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Feature Articles

Trigger Day
What to do when early traumas
continue to impact your kids

By Carrie Dahlin

Kezia screamed with such force that I could see on her face that she was physically in pain. My new 4-year-old foster daughter sat on her knees by my front door, and held her throat with her quivering hands as the rage escaped her body. Her voice screamed anger and yet her silent eyes screamed sadness.

Both Kezia and I were drained from this event after already having several similar moments that day. With a handful of other kids in the home I was in a flurry of panic and frustration, not knowing how far this meltdown would escalate. I once again felt like I had to quickly prepare for battle, knowing I needed to be purposeful in my parenting to help her get through this.

Today was visit day. Every week we had a cycle of anger, sadness and disclosure. Once she was exhausted from the raging anger, Kezia would sob with heavy tears. She would then unfold her past through her broken words and digest her pain as best she could. We did this routine every week, if not more.

So there we were, in our long entryway, while the rest of the children watched a movie in the other room, sometimes plugging their ears from the piercing screams. I sat with my back against the wall looking at this sweet girl who had lived with too much violence in her short life. She had seen too much, she had been moved too many times, and of no fault of her own, she did not know how to digest all she had been through.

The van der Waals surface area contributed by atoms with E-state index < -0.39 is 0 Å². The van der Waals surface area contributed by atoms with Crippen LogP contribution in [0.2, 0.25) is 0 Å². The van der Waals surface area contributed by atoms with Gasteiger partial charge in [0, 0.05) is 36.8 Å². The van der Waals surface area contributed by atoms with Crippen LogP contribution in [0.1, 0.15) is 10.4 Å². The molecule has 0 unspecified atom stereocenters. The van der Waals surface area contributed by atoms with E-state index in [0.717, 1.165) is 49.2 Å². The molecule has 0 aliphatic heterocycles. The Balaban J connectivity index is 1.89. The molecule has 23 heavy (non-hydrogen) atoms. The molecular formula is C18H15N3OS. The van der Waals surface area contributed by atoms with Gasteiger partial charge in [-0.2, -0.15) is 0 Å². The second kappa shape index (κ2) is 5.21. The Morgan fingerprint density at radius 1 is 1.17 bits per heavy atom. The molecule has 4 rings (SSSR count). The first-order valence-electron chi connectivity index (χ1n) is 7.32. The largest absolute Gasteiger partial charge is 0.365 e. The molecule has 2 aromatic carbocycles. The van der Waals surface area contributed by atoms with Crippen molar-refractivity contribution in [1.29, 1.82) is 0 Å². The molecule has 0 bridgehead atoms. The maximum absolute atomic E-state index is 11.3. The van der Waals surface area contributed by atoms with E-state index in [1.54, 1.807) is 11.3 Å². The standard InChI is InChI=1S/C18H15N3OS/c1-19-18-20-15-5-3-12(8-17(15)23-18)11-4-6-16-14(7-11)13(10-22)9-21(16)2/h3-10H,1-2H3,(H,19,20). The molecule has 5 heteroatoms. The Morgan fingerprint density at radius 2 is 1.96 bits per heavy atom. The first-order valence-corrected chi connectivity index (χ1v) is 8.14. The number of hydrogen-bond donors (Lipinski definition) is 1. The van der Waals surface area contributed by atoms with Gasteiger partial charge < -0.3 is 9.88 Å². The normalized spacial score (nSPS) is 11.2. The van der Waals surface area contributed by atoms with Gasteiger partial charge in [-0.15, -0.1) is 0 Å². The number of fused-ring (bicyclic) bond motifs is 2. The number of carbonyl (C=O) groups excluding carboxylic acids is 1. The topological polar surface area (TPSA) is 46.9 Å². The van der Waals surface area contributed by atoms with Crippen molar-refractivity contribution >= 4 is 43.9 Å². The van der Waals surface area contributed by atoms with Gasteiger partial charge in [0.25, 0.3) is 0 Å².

There was nothing left to throw or spit on or kick with her bare feet. I knew that I had to rise above the frustration inside as I watched her break the decorative bells hanging on my doorknob, throw my rugs down the hallway and try to damage my house in order to show me she was hurting inside.

I had told Kezia when she first moved in, just two short months earlier, that she could always ask for a hug, no matter what was going on. While we were in the middle of this long meltdown, I saw that she was fighting a battle of wanting to be loved and trying to push me away. She wept and was calling me names and yelling angry insults at me, but then she screamed, “I need a hug.”

I had to exhale my exhaustion and wrap my arms around her sweaty body and hug her with all of the love I had to give. I crawled over to her and scooped her into my arms. I rocked her like a baby, talking quietly to her.

Watching a child hurt is heart wrenching. Watching their pain on a regular basis can make you weary like you have never known, but realizing that what they are going through is even more difficult than you parenting through the rage, is almost too much to bear.

We must try to remember their perspective in order to breathe deep and keep calm when we are caring for a child who wants to hurt us as much as he or she aches inside.

Visitation was near and even though I know this sweet girl misses her parents and loves them with all of her heart; seeing them each week is a reminder of the situation at hand. It is a reminder that she was taken from them, that she wasn’t kept safe when she was with them. It is a reminder that she is torn between two worlds and has no control about which way she will go.

I held Kezia tight, and felt her body slowly relax with every breath she took. I whispered love into her ears and wiped the tears from her cheeks. I played with her curls as I silently said good-bye to this day, this trigger day, until next week when I will see it’s face again.